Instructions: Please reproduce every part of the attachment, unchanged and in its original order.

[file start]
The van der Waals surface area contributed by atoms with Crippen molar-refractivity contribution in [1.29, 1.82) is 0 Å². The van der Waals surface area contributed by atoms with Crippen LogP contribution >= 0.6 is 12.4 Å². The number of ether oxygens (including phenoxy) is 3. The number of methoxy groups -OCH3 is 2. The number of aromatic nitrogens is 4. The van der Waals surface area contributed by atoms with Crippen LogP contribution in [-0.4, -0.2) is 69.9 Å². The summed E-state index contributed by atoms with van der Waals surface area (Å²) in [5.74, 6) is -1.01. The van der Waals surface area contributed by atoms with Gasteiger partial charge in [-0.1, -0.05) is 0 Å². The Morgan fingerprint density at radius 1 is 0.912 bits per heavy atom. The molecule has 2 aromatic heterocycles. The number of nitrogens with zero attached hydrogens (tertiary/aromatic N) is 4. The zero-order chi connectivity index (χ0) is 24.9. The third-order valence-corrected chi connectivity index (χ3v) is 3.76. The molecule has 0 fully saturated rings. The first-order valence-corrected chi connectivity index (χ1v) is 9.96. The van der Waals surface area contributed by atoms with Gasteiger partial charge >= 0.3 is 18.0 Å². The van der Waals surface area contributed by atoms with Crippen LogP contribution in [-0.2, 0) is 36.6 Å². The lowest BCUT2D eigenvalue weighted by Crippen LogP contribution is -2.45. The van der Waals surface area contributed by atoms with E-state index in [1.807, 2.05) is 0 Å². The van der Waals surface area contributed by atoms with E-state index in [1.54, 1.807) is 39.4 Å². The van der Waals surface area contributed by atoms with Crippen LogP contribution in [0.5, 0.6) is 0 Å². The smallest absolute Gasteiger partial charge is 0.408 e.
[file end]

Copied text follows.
The van der Waals surface area contributed by atoms with Crippen molar-refractivity contribution in [1.29, 1.82) is 0 Å². The van der Waals surface area contributed by atoms with Crippen LogP contribution >= 0.6 is 12.4 Å². The number of ether oxygens (including phenoxy) is 3. The number of methoxy groups -OCH3 is 2. The number of aromatic nitrogens is 4. The van der Waals surface area contributed by atoms with Crippen LogP contribution in [-0.4, -0.2) is 69.9 Å². The summed E-state index contributed by atoms with van der Waals surface area (Å²) in [5.74, 6) is -1.01. The van der Waals surface area contributed by atoms with Gasteiger partial charge in [-0.1, -0.05) is 0 Å². The Morgan fingerprint density at radius 1 is 0.912 bits per heavy atom. The molecule has 2 aromatic heterocycles. The number of nitrogens with zero attached hydrogens (tertiary/aromatic N) is 4. The zero-order chi connectivity index (χ0) is 24.9. The third-order valence-corrected chi connectivity index (χ3v) is 3.76. The molecule has 0 fully saturated rings. The first-order valence-corrected chi connectivity index (χ1v) is 9.96. The van der Waals surface area contributed by atoms with Gasteiger partial charge >= 0.3 is 18.0 Å². The van der Waals surface area contributed by atoms with Crippen LogP contribution in [-0.2, 0) is 36.6 Å². The lowest BCUT2D eigenvalue weighted by Crippen LogP contribution is -2.45. The van der Waals surface area contributed by atoms with E-state index in [1.807, 2.05) is 0 Å². The van der Waals surface area contributed by atoms with E-state index in [1.54, 1.807) is 39.4 Å². The van der Waals surface area contributed by atoms with Crippen LogP contribution in [0.5, 0.6) is 0 Å². The smallest absolute Gasteiger partial charge is 0.408 e.